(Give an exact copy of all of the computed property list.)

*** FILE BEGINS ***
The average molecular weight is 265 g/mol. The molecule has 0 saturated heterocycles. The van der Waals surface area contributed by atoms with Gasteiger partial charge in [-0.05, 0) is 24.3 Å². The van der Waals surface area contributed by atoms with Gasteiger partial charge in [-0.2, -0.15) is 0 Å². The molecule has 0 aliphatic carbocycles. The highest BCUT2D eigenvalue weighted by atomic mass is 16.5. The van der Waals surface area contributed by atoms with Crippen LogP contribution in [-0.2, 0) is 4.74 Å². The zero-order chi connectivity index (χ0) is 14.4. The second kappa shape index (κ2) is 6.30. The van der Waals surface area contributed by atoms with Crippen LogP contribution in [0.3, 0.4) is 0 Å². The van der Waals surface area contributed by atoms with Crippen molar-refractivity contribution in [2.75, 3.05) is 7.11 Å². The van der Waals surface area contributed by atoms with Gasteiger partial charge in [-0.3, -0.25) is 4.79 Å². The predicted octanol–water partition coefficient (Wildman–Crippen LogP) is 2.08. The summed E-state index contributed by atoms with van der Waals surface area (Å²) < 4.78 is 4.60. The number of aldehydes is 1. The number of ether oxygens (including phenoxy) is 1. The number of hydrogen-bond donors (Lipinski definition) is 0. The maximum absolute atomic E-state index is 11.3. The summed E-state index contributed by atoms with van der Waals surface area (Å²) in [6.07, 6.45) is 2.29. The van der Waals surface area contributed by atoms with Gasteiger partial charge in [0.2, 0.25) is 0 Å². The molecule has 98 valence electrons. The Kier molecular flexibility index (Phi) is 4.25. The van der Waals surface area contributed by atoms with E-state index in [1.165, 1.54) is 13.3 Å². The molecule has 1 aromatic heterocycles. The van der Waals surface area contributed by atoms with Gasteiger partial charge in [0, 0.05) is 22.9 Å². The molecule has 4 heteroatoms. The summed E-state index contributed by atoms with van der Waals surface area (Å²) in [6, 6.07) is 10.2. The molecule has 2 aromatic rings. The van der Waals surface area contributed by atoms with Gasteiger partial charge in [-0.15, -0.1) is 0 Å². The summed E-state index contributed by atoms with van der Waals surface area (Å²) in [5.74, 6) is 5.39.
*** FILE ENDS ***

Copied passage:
The average molecular weight is 265 g/mol. The molecule has 0 saturated heterocycles. The van der Waals surface area contributed by atoms with Gasteiger partial charge in [-0.05, 0) is 24.3 Å². The van der Waals surface area contributed by atoms with Gasteiger partial charge in [-0.2, -0.15) is 0 Å². The molecule has 0 aliphatic carbocycles. The highest BCUT2D eigenvalue weighted by atomic mass is 16.5. The van der Waals surface area contributed by atoms with Crippen LogP contribution in [-0.2, 0) is 4.74 Å². The zero-order chi connectivity index (χ0) is 14.4. The second kappa shape index (κ2) is 6.30. The van der Waals surface area contributed by atoms with Crippen LogP contribution in [0.3, 0.4) is 0 Å². The van der Waals surface area contributed by atoms with Crippen molar-refractivity contribution in [2.75, 3.05) is 7.11 Å². The van der Waals surface area contributed by atoms with Gasteiger partial charge in [-0.3, -0.25) is 4.79 Å². The predicted octanol–water partition coefficient (Wildman–Crippen LogP) is 2.08. The summed E-state index contributed by atoms with van der Waals surface area (Å²) < 4.78 is 4.60. The number of aldehydes is 1. The number of ether oxygens (including phenoxy) is 1. The number of hydrogen-bond donors (Lipinski definition) is 0. The maximum absolute atomic E-state index is 11.3. The summed E-state index contributed by atoms with van der Waals surface area (Å²) in [6.07, 6.45) is 2.29. The van der Waals surface area contributed by atoms with Gasteiger partial charge in [0.2, 0.25) is 0 Å². The molecule has 98 valence electrons. The Kier molecular flexibility index (Phi) is 4.25. The van der Waals surface area contributed by atoms with E-state index in [1.165, 1.54) is 13.3 Å². The molecule has 1 aromatic heterocycles. The van der Waals surface area contributed by atoms with Gasteiger partial charge in [0, 0.05) is 22.9 Å². The molecule has 4 heteroatoms. The summed E-state index contributed by atoms with van der Waals surface area (Å²) in [6, 6.07) is 10.2. The molecule has 2 aromatic rings. The van der Waals surface area contributed by atoms with Gasteiger partial charge in [-0.15, -0.1) is 0 Å². The summed E-state index contributed by atoms with van der Waals surface area (Å²) in [5.74, 6) is 5.39.